English speakers tend to see time on a horizontal plane: The best years are ahead; he puts his past behind him. Speakers of Mandarin tend to see new events emerging like a spring of water, with the past above and the future below.
Those are findings from cognitive scientist Lera Boroditsky, who is showing that language can shape how we think. Consider space, for one:
About a third of the world’s languages do not rely on words for right and left. Instead, their speakers use what are called absolute directions — north, south, east and west. For everything. In Australia, for example, if Tara VanDerveer were giving a basketball clinic to the aboriginal Thaayorre in their native language, she’d have to order her players to dribble up the south side of the court, fake east, go west, then make a layup on the west side of the basket.
One implication of Boroditsky’s research is its relationship to what psychologists call “framing:”
In a paper due to be published this year, she and her team used the infamous 2004 Super Bowl halftime show in which singer Justin Timberlake seemed to pull off the front of Janet Jackson’s costume, revealing her breast. Timberlake later described the incident as a “wardrobe malfunction” … Even when test subjects saw the same video of the event, and even when they had read and heard about the incident prior to the study, Boroditsky reports that when the researchers described the event then asked the subjects to assess a financial liability to Justin Timberlake, their responses were divided. The group that heard an “agentive” description, in which “Timberlake ripped the costume,” recommended a much higher fine than the group that was told “the costume ripped.” According to Boroditsky, “Linguistic framing affected people’s judgments of blame and financial liability in all conditions; language mattered whether it was presented before, after or without video evidence.”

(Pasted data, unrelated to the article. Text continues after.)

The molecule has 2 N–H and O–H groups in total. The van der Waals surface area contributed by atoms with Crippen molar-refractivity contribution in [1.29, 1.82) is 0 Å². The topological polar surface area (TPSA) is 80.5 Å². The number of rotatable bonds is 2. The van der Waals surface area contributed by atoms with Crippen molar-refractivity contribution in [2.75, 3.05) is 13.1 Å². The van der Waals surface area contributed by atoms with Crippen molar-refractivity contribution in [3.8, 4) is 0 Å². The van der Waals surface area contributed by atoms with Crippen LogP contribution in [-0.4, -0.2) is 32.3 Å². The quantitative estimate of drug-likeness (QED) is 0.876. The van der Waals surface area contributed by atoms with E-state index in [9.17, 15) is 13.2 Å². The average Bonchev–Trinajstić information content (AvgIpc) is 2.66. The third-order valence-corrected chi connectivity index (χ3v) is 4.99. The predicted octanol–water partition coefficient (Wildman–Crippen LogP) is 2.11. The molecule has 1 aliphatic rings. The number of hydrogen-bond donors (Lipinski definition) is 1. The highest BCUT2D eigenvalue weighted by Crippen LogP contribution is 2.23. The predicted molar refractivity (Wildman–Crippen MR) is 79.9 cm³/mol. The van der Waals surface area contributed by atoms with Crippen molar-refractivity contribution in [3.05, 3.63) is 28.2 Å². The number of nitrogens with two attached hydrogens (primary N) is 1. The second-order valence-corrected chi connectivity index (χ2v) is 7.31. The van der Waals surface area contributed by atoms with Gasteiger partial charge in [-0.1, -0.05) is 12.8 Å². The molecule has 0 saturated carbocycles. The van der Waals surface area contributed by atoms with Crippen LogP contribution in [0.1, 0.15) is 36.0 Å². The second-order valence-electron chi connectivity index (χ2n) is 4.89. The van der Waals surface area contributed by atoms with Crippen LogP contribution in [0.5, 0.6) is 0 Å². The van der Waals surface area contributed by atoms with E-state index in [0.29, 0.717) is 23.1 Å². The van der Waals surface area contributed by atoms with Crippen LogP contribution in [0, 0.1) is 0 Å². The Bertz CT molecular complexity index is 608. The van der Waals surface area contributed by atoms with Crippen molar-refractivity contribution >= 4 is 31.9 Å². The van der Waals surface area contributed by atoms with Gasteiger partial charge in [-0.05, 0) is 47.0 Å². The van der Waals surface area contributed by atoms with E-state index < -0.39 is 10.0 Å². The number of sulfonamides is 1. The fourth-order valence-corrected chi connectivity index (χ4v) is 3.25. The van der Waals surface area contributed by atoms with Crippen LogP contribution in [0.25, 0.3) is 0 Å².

The questions are:
Does the fact that one language tends to play the blame game while the other does not mean speakers of those languages think differently about what happened? If so, what might linguistic differences tell us about cognition, perception and memory — and with what implications for such perennial debates as the influence of nature versus nurture?